About those 17 billion dollars we paid for a chat app? Um, we kind of need to make that back again
ways for people to
communicate with businesses making WhatsApp profitable by
allowing businesses to contact you in the months ahead. The updated
documents also reflect that we’ve joined Facebook and that we've recently
rolled out many new features (we’d like you to focus on the new features,
WhatsApp Calling, and messaging tools like WhatsApp for web and desktop. You
can read the full documents here.
People use our app every day to keep in touch with the friends and loved ones who matter to them, and this isn't changing (Please go ahead and think about just how useful WhatsApp is to you for a moment. You don’t really have a choice but to agree to our new terms). But as we announced earlier this year, we want to explore ways for you to communicate with businesses that
to you too may be able to finally turn a profit for us, while still
giving you an experience without third-party banner ads and spam (depending on your
definition of Spam). Whether it's hearing from your bank about a potentially fraudulent
transaction, or getting notified by an airline about a delayed flight, or maybe seeing a
text message or two that’s actually an advertisement to help us become
profitable, many of us get this information elsewhere, including in text messages
and phone calls. We want to test these features in the next several months, but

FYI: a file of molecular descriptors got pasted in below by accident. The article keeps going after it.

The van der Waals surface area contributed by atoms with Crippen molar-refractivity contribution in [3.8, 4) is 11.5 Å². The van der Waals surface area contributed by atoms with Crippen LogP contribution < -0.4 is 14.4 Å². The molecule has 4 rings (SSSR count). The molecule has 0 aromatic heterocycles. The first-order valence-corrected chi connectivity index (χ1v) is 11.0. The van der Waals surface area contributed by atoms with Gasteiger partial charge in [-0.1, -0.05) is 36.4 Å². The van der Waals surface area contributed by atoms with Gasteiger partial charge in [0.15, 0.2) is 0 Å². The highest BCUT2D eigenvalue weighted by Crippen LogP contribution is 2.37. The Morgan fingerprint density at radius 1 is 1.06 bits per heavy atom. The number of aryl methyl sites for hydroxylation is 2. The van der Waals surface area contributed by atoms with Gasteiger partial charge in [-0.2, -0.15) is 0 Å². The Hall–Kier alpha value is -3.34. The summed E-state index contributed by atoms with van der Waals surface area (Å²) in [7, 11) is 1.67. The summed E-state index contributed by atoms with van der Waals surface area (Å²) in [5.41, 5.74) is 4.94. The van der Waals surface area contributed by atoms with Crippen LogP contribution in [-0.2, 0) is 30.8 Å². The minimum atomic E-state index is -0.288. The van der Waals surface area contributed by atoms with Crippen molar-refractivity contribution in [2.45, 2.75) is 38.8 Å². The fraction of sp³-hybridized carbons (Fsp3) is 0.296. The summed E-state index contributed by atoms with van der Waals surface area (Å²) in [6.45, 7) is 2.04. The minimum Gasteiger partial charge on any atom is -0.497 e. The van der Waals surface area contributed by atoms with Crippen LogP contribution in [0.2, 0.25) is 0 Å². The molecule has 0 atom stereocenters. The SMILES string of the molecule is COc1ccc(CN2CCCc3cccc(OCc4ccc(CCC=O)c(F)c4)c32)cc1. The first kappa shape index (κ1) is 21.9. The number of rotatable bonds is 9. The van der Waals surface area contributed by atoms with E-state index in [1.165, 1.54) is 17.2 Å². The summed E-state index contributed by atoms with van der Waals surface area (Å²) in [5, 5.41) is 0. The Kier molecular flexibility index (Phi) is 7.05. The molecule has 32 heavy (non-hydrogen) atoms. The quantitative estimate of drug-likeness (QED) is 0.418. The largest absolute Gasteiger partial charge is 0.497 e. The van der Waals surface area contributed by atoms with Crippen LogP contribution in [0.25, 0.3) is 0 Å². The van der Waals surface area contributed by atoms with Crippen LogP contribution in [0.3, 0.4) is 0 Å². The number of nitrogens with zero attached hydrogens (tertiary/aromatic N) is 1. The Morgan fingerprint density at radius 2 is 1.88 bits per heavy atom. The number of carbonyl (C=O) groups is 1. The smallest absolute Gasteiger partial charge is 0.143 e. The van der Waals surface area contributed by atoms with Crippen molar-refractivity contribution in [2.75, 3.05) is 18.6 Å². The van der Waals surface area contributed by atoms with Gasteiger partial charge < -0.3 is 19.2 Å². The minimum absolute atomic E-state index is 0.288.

is a strong word, but the current ones are a bit inconvenient for us).
We're also updating these documents to make clear that we've rolled out end-to-end encryption (remember to focus on our new features please). When you and the people you message are using the latest version of WhatsApp, your messages are encrypted by default, which means you're the only people who can read them. Even as we coordinate more with Facebook in the months ahead, your encrypted messages stay private and no one else can read them. Not WhatsApp, not Facebook, nor anyone else (History and common sense say that we’ve probably opened up a back door for NSA, but that’s for like terrorism and stuff, so don’t worry about it). We won’t post or share your WhatsApp number with others, including on Facebook, and we still won't sell, share, or give your phone number to advertisers (but we might let them contact you through WhatsApp. Even though they can use your number in the only way that matters, please focus on the fact that they don’t actually possess those 10 digits that you value so much).
But (remember, anything we say before the word “but” doesn’t really count) by coordinating more with Facebook, we'll be able to do things like track basic metrics about how often people use our services and better fight spam on WhatsApp (Please focus on the ‘fight spam’ part, and skip over the ‘tracking’ part. Also please don’t read this piece on how much can be inferred by looking only at metadata from the EFF: https://www.eff.org/deeplinks/2013/06/why-metadata-matters). And by connecting your phone number with Facebook's systems, Facebook can offer better friend suggestions and show you more relevant ads (which will help us make money) if you have an account with them. For example, you might see an ad from a company you already work with, rather than one from someone you've never heard of (not in a creepy way though. Don’t worry. This is all about profit). You can learn more, including how to control the use of your data, here.
Our belief in the value of profiting from private communications is unshakeable, and we remain committed to giving you the fastest, simplest, and most reliable experience on WhatsApp. As always, we look forward to your feedback and thank you for using WhatsApp.